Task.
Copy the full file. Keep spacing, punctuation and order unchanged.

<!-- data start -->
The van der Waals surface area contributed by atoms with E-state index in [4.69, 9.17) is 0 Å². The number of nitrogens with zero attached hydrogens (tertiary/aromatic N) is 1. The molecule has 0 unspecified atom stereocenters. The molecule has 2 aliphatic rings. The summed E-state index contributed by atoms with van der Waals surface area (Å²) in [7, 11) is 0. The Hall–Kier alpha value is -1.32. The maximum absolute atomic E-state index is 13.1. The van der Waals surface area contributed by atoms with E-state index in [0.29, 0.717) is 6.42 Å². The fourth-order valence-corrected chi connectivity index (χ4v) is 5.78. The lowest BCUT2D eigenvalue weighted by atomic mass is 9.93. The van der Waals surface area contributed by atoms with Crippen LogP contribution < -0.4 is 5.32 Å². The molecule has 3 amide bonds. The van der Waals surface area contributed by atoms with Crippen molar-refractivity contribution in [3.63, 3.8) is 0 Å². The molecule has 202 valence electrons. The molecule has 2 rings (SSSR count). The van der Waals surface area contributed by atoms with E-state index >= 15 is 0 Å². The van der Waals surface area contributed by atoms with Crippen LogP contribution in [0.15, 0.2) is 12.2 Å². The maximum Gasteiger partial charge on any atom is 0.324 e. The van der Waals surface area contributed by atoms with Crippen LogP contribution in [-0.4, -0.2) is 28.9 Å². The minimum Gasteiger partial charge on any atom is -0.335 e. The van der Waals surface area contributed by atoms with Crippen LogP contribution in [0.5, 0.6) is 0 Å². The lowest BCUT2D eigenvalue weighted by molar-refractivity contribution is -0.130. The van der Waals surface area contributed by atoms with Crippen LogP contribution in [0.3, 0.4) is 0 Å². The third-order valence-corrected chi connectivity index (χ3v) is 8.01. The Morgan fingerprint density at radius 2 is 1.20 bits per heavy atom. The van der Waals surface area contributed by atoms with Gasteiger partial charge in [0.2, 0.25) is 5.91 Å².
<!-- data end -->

The van der Waals surface area contributed by atoms with E-state index in [4.69, 9.17) is 0 Å². The number of nitrogens with zero attached hydrogens (tertiary/aromatic N) is 1. The molecule has 0 unspecified atom stereocenters. The molecule has 2 aliphatic rings. The summed E-state index contributed by atoms with van der Waals surface area (Å²) in [7, 11) is 0. The Hall–Kier alpha value is -1.32. The maximum absolute atomic E-state index is 13.1. The van der Waals surface area contributed by atoms with E-state index in [0.29, 0.717) is 6.42 Å². The fourth-order valence-corrected chi connectivity index (χ4v) is 5.78. The lowest BCUT2D eigenvalue weighted by atomic mass is 9.93. The van der Waals surface area contributed by atoms with Crippen LogP contribution < -0.4 is 5.32 Å². The molecule has 3 amide bonds. The van der Waals surface area contributed by atoms with Crippen molar-refractivity contribution in [3.63, 3.8) is 0 Å². The molecule has 202 valence electrons. The molecule has 2 rings (SSSR count). The van der Waals surface area contributed by atoms with E-state index >= 15 is 0 Å². The van der Waals surface area contributed by atoms with Crippen LogP contribution in [0.15, 0.2) is 12.2 Å². The maximum Gasteiger partial charge on any atom is 0.324 e. The van der Waals surface area contributed by atoms with Crippen LogP contribution in [-0.4, -0.2) is 28.9 Å². The minimum Gasteiger partial charge on any atom is -0.335 e. The van der Waals surface area contributed by atoms with Crippen LogP contribution in [0.5, 0.6) is 0 Å². The lowest BCUT2D eigenvalue weighted by molar-refractivity contribution is -0.130. The van der Waals surface area contributed by atoms with Crippen LogP contribution in [0.3, 0.4) is 0 Å². The third-order valence-corrected chi connectivity index (χ3v) is 8.01. The Morgan fingerprint density at radius 2 is 1.20 bits per heavy atom. The van der Waals surface area contributed by atoms with Gasteiger partial charge in [0.2, 0.25) is 5.91 Å².